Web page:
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Building Trades Stress Importance of Local Hire on Final Phases of Toledo Waterways Initiative

TWI workers

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As the City of Toledo moves forward with a new sewer project, community and labor leaders are calling for the use of local labor to maximize the positive economic impact on the region.

Known as the Toledo Waterways Initiative (TWI), the $520 million project is the result of a deal the city made with the Environmental Protection Agency (EPA) in 2002.  One of the final parts of the project, a 36 million gallon sewage retention basin, has yet to be contracted.  During a Committee of the Whole meeting last week local leaders asked that all steps be taken to ensure local labor is used on the retention basin and the other six unfinised aspects of the TWI.

David Fleetwood, Business Manager of Laborers’ Local 500, called the project, “A great opportunity to engage the community, and put the community back to work.” Community activist Bernard “Pete” Culp added, “Creating jobs for our local people will help eliminate blight and crime.”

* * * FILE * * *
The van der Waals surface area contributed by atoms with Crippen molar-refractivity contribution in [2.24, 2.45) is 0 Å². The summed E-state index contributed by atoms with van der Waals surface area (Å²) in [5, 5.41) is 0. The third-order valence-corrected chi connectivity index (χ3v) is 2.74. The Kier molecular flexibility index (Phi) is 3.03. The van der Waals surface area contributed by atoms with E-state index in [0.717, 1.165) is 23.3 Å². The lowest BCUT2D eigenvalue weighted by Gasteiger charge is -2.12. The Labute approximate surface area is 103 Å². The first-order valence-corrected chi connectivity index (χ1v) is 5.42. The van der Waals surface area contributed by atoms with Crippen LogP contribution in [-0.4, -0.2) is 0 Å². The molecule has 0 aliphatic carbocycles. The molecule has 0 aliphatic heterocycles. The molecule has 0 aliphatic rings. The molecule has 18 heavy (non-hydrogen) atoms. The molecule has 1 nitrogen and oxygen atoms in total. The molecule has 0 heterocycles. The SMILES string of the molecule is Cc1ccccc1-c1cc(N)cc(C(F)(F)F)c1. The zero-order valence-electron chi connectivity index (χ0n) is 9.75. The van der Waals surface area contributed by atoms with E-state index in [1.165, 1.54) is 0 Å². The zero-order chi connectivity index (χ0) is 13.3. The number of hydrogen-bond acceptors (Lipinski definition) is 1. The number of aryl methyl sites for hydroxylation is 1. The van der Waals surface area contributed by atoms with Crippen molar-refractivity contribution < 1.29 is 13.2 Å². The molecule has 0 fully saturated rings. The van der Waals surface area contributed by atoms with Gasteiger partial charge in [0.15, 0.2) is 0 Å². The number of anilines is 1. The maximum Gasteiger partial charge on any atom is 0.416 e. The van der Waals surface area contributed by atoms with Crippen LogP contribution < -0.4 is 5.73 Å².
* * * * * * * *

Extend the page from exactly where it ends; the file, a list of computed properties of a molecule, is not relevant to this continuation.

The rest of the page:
Small rate increases, spread out until the year 2020, will help pay for the project’s completion. Each customer will pay $13 more each year for the next six years.  This is yet another argument in favor of local hire: If the local community is going to pay for the upgrades, it should benefit, too.  

Apart from cost, there is a sense of ethical responsibility attached to the project, which would cut untreated sewage making its way into Lake Erie and other waterways by 80 percent. As Councilwoman Lindsay Webb told ABC13, it is only fair for the city to make these changes given the developments in neighboring towns:

“How can we look to our farmers up river and safe stop the practices that are sending nitrates down the river when we ourselves are contributing to it?”

Resident Gary Miller agreed, telling ABC13:

“Whatever it takes, has go to be done. It doesn’t bother me a bit the sewer rates are going up. I support it 100-percent.”

Better yet, Toledo Mayor D. Michael Collins says TWI represents “windows of opportunity” for minorities to begin careers in the building trades.  Local hire would mean all-important apprenticeship opportunities for local workers.

“You can’t snap your fingers and make a plumber,” he said. “You can’t snap your fingers and make an electrician.”


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